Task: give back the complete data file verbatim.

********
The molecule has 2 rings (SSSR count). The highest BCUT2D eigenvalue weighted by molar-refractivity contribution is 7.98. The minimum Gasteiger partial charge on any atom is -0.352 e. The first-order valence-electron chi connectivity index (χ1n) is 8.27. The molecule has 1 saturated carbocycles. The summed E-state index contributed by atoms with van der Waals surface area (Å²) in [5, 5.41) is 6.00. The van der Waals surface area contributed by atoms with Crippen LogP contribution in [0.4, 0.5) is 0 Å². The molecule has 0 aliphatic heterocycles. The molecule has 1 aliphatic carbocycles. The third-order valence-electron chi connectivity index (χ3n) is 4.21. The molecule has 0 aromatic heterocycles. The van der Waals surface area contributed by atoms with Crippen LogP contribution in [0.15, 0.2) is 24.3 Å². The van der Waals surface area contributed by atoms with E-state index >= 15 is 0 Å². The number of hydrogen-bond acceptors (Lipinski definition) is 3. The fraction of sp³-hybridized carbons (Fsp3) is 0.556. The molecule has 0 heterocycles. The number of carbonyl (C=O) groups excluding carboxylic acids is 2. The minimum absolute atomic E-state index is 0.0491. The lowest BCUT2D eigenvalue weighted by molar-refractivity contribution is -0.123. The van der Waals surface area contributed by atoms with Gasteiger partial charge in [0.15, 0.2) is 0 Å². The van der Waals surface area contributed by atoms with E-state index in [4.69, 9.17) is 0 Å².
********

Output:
The molecule has 2 rings (SSSR count). The highest BCUT2D eigenvalue weighted by molar-refractivity contribution is 7.98. The minimum Gasteiger partial charge on any atom is -0.352 e. The first-order valence-electron chi connectivity index (χ1n) is 8.27. The molecule has 1 saturated carbocycles. The summed E-state index contributed by atoms with van der Waals surface area (Å²) in [5, 5.41) is 6.00. The van der Waals surface area contributed by atoms with Crippen LogP contribution in [0.4, 0.5) is 0 Å². The molecule has 0 aliphatic heterocycles. The molecule has 1 aliphatic carbocycles. The third-order valence-electron chi connectivity index (χ3n) is 4.21. The molecule has 0 aromatic heterocycles. The van der Waals surface area contributed by atoms with Crippen LogP contribution in [0.15, 0.2) is 24.3 Å². The van der Waals surface area contributed by atoms with E-state index >= 15 is 0 Å². The number of hydrogen-bond acceptors (Lipinski definition) is 3. The fraction of sp³-hybridized carbons (Fsp3) is 0.556. The molecule has 0 heterocycles. The number of carbonyl (C=O) groups excluding carboxylic acids is 2. The minimum absolute atomic E-state index is 0.0491. The lowest BCUT2D eigenvalue weighted by molar-refractivity contribution is -0.123. The van der Waals surface area contributed by atoms with Gasteiger partial charge in [0.15, 0.2) is 0 Å². The van der Waals surface area contributed by atoms with E-state index in [4.69, 9.17) is 0 Å².